Studies Proving the Usefulness of Iron Supplementation in Pregnancy

Iron supplements have been reported to increase hemoglobin, serum ferritin, mean cell volume, serum iron, and transferrin saturation (Allen, 2000). Studies have also shown that the benefits of iron supplementation on maternal iron status during pregnancy become even more apparent postpartum (Svanberg et al, 1976, qtd. in Allen, 2000). Rasmussen and Stoltzfus (2003) have reported remarkable effect of iron supplementation on birthweight. Their study concluded that the effect on birth weight was relatively large, much larger than nearly all the effects reported in the iron-supplementation trials.

In fact, the authors were surprised that there has been so little work on the biological pathways through which maternal iron status may affect fetal metabolism and growth. Is Iron Supplementation in Pregnancy Really Useful? Universally, routine iron supplementation during pregnancy has been recommended to prevent maternal anemia, especially in developing countries over the past 30 years (Mungen, 2003). The 1993 Institute of Medicine Committee (qtd. in Beard, 2000) has questioned the usefulness of routine iron supplementation in pregnancy.

The committee raised questions about the side effects due to iron supplementation especially in those who really did not need supplementation. The number of side effects increases dramatically when the dose of iron increases (Beard, 2000). Ziaei et al (2007) studied the effect of iron supplementation on pregnancy outcome in pregnant women with haemoglobin > or = 13. 2 g/dl and reported that routine iron supplementation in nonanaemic women is not rational and may be harmful.

Study by Ward et al (2003) reported that iron supplementation to rats of normal iron status at the commencement of pregnancy did not show any beneficial effects to either the foetus or the mother. Giorlandino & Cignini (2008) also have reported that iron supplementation in non-anaemic women does not improve pregnancy outcomes and infact, may be harmful to both mother and baby. Some studies (Cook, 1994, qtd. in Beard, 2000) have reported that severely iron deficient individuals derive more benefit from iron supplementation than less iron-deficient individuals.

Also, there is some proof that low doses of iron are as good as high doses of iron in treating iron deficiency anemia in pregnancy (Thane Toe, 1982, qtd. in Beard, 2000). So the recommended doses in routine supplementation may not be necessary to all. Another important finding in research is that iron supplementation in second trimester attenuates elevation in erythropoietin in the third trimester (Milman et al, 1997, qtd. in Beard, 2000). Erythropoietin in third trimester is essential to prevent anemia in the newborn. Research Implications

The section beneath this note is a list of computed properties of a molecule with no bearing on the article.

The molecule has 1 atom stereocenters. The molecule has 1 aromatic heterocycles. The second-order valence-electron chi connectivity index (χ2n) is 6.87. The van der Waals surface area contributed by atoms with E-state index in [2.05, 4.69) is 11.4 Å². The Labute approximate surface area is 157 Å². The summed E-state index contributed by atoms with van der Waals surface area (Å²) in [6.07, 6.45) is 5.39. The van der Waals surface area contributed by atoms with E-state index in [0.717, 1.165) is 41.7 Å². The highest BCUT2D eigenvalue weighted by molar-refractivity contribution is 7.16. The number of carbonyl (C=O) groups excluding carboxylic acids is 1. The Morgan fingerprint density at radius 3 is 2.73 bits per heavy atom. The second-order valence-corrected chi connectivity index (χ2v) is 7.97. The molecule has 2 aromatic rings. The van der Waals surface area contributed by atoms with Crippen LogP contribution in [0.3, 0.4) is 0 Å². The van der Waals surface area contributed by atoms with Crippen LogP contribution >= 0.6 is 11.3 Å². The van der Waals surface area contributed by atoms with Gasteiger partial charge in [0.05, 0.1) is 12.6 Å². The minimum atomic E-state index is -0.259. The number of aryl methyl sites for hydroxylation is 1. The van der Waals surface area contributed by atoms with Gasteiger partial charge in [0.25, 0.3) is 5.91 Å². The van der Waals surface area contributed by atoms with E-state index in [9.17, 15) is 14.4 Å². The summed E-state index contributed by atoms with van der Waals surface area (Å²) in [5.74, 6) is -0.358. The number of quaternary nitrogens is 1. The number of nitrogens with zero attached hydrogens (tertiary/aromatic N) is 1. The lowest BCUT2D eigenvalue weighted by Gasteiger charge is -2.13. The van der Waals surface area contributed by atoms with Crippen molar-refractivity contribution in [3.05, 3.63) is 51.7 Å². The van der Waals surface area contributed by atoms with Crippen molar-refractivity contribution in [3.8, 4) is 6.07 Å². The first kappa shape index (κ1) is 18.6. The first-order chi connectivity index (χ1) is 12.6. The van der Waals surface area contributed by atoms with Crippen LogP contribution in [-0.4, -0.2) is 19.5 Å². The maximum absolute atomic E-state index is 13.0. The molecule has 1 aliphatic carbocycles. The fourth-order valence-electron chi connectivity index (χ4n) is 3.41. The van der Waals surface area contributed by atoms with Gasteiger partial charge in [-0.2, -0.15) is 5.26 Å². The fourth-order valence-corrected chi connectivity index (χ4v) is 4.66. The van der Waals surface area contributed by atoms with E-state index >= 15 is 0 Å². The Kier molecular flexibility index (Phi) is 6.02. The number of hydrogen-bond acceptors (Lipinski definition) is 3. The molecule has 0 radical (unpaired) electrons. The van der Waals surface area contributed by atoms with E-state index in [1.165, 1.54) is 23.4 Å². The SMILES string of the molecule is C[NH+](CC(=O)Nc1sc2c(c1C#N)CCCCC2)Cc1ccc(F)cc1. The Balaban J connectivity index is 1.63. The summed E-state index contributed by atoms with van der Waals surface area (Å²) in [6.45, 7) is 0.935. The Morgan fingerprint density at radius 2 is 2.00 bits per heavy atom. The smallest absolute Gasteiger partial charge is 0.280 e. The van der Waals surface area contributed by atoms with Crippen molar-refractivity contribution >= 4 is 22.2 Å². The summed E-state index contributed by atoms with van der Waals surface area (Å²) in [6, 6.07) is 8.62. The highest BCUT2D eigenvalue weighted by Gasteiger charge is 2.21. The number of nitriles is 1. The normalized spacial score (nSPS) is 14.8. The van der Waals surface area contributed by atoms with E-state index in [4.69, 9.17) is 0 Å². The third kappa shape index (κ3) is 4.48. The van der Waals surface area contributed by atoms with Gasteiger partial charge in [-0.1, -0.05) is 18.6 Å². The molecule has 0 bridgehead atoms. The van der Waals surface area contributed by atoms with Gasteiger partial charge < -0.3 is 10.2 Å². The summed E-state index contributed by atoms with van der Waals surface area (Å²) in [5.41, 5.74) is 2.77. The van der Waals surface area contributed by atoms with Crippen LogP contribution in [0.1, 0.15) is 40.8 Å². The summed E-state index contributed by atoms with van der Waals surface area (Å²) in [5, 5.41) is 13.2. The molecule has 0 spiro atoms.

Iron deficiency, being one of the commonest problems during pregnancy has attracted lot of research in this field. Since this problem is more seen in developing and underdeveloped countries, many countries have implemented regular supplementation of iron to all pregnant women free of cost. The cochrane database has reported that there is a paucity of good quality trials assessing clinical maternal and neonatal effects of iron administration in women with anemia (Reveiz, Gyte & Cuervo, 2007). The question now raised is, whether it is necessary to provide iron supplementation to all pregnant women.

This question arises in the context when iron is given to those who are not anemic. Research has shown that iron supplementation has its own side effects and that since even high hemoglobin levels are not good for the baby, routine supplementation of iron to all pregnant women may be irrational. Only those women who have deficiency should be started on iron supplements . Probably, the most ideal method of prescribing iron supplements to pregnant women would be to check their iron status during the first antenatal visit and then start on treatment.

Conclusion Iron deficiency is one of the most common problems encountered in pregnancy. Traditionally, the physicians used to prescribe iron supplements to all pregnant women on routine basis. However research has shown that it more rational to identify iron deficient mothers and then only initiate treatment.


Allen, L. H. (2000). Anemia and iron deficiency: effects on pregnancy outcome. American Journal of Clinical Nutrition, 71(5), 1280S-1284s. Retrieved May 7, 2008 from http://www.ajcn. org/cgi/content/full/71/5/1280S Beard, J. L. (2000). Effectiveness and strategies of iron supplementation during pregnancy. American Journal of Clinical Nutrition, 71(5), 1288S-1294s. Chi, I. , Agoestina, T. , Harbin, J. (1981). Maternal mortality at twelve teaching hospitals in Indonesia—an epidemiologic analysis. Int J Gynaecol Obstet, 19,259–66. Conrad, M. E. (2006). Iron Deficiency Anemia. Emedicine from WebMD. Retrieved on May, 7, 2008 from http://www. emedicine. com/med/TOPIC1188. HTM

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